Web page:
Sunday, July 22, 2012

A Response to Lincoln's Call for 300,000 Troops

In response to Abraham Lincoln's July 1862 call for 300,000 more troops from the states for the Union army, the Adjutant General's Office, Headquarters Kentucky Volunteers, issued this directive, as published in the July 19, 1862 Covington Journal.

The President of the United States, acting upon a request from the Governors of Maine, New Hampshire, Vermont, Connecticut, New York, New Jersey, Pennsylvania, Maryland, Virgina, Michigan, Tennessee, Missouri, Indiana, Ohio, ,Minnesota Illinois, Wisconsin and the President of the Military Board of Kentucky, has called into the service an additional force of three-hundred thousand men. Of this force, Kentucky is expected to furnish, as early as practicable, four regiments of infantry, a part of her quota under the late call.

(Note: Kentucky Governor Beriah Magoffin sympathized with the South and when Lincoln's first call for 75,000 volunteers went out after the firing at Fort Sumter, Magoffin promised "I will send not a man nor a dollar for the wicked purpose of subduing my sister Southern States" so the President did not even pretend that Kentucky's governor belonged on this list. Instead, John Baylor Temple represented Kentucky on this list.)

It is enough for loyal Kentuckians to know that their country needs their aid. The State has already in the service thirty-four regiments, two battalions and two batteries, and her troops (illegible) in the field have distinguished themselves at Wild Cat, at Ivy Mountain, at Middle Creek, at Mill Springs, at Fort Donelson, and at Shiloh! The battles in which her soldiers have been engaged have all been victories.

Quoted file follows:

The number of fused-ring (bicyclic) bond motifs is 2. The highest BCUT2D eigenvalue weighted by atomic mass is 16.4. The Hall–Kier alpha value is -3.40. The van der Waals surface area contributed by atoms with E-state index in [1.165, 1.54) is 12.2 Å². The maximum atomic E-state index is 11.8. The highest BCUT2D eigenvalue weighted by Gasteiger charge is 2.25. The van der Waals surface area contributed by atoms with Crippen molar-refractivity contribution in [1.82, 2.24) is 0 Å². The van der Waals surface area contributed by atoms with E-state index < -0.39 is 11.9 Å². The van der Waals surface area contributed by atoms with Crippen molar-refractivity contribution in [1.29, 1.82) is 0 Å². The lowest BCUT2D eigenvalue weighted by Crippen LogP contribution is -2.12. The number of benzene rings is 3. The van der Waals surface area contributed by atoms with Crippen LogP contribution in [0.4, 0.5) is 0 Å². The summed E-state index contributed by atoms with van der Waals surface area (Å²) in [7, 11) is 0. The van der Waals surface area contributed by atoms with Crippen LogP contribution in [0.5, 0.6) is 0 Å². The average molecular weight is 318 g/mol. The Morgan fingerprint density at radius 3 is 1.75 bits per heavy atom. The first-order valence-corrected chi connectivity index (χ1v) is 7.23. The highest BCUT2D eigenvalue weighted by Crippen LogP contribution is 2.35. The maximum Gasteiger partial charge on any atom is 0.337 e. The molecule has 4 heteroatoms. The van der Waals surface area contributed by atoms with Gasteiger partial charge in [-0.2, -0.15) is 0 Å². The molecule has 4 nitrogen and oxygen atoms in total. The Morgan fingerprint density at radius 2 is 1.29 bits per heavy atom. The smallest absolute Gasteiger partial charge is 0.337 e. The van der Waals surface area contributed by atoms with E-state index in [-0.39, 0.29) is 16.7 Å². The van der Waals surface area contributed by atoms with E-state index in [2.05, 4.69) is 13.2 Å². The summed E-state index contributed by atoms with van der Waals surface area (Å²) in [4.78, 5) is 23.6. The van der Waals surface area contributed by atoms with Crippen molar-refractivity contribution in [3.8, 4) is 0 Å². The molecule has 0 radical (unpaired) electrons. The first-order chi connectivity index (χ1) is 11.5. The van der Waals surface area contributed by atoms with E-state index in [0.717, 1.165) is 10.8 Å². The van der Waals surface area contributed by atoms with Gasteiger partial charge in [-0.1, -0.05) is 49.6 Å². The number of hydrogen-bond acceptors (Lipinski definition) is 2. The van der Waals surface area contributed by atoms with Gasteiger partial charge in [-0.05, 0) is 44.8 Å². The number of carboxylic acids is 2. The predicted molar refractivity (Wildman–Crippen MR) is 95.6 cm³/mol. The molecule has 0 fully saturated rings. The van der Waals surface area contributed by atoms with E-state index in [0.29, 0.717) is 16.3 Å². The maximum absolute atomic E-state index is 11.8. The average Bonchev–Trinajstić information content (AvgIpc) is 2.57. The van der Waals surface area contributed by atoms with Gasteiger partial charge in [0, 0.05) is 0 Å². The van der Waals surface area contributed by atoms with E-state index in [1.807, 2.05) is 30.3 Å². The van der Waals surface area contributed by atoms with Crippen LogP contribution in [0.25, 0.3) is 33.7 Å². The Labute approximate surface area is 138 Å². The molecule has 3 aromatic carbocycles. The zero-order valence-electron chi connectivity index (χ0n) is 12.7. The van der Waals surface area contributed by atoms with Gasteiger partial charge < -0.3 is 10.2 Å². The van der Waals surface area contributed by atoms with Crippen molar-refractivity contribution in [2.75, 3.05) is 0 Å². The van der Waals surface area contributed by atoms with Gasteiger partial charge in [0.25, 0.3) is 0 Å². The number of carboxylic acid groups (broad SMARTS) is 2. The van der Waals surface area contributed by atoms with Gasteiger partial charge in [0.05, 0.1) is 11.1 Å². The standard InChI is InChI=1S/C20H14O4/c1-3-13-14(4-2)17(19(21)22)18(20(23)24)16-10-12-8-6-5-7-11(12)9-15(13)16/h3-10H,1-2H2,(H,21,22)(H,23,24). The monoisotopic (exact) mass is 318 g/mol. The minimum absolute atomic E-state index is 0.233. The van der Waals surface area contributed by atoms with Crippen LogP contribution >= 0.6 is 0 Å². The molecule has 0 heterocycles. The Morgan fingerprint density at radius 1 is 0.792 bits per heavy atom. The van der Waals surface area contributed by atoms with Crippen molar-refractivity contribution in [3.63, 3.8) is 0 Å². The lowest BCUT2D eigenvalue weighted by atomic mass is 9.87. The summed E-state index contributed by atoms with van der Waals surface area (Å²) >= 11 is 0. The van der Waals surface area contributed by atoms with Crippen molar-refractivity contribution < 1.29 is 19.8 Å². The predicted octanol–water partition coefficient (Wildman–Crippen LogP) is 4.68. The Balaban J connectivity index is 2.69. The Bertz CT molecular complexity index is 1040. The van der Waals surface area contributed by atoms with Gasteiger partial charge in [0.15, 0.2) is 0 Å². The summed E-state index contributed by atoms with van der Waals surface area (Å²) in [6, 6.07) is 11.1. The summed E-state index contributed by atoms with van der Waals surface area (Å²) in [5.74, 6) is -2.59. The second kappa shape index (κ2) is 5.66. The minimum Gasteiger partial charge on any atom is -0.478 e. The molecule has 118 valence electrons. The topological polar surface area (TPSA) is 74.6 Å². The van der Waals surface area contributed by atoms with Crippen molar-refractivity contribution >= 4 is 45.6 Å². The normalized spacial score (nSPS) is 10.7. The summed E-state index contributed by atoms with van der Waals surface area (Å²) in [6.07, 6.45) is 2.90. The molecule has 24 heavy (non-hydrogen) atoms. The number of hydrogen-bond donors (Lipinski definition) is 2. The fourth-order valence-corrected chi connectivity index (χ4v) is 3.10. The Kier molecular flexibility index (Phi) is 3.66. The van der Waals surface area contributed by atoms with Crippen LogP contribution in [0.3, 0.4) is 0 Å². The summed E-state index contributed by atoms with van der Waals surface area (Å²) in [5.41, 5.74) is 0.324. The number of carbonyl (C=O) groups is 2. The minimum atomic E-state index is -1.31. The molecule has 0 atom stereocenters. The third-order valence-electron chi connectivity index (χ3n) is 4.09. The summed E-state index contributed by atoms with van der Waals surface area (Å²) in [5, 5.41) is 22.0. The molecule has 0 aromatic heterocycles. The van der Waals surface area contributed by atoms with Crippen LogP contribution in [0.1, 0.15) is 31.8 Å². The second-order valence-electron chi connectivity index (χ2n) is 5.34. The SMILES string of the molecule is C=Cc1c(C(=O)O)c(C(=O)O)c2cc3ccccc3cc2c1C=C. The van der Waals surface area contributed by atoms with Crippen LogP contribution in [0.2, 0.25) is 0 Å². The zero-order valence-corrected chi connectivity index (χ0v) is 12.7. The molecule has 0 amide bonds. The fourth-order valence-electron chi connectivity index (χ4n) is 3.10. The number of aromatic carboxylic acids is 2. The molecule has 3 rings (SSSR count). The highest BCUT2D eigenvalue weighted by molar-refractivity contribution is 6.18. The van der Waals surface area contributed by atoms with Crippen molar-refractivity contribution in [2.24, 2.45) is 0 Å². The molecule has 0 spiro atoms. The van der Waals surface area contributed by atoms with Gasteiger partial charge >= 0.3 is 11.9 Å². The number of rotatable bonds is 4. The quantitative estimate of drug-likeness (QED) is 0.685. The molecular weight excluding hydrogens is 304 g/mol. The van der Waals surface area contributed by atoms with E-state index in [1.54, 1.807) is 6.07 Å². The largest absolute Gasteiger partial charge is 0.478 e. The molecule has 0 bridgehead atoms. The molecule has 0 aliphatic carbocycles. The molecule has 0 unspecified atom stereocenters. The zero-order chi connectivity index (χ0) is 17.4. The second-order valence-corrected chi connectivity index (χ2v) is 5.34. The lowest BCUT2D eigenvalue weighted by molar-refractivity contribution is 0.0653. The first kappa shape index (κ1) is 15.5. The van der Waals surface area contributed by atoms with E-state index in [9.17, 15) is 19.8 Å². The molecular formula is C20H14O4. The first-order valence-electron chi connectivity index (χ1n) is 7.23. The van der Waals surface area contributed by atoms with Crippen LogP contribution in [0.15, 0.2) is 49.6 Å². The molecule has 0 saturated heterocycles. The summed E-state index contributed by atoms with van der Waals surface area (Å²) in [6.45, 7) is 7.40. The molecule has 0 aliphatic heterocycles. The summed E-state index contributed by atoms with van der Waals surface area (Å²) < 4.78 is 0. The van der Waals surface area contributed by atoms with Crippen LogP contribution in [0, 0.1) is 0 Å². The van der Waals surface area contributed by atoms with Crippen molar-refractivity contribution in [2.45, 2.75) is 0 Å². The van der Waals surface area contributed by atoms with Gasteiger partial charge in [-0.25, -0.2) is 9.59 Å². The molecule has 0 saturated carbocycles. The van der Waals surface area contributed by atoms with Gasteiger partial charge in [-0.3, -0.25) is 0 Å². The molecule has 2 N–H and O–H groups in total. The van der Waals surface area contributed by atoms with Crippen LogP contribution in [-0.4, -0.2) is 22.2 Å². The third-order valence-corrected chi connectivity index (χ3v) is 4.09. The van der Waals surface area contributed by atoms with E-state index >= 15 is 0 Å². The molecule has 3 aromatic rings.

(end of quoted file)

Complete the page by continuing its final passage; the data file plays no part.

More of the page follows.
Other battles have to be fought, and more laurels are to be won. The rebellion has to be put down and the national unity and authority maintained. Towards the accomplishment of that great end, let Kentucky so act her part, that she will vindicate her claim to be called "the military State of the Union."

Relying upon the love of country and the courage of the people, there is no fear, but these regiments will speedily report themselves with their full complement, and be ready to take up the line of march to whatever point they may be required to go.

Special instructions to recruiting officers will be issued without delay. 

By order: 
John W. Finnell
Adj. Gen. Ky. Vols. 

The next post will give more details on the system of recruiting Finnell established and details on some army organization.

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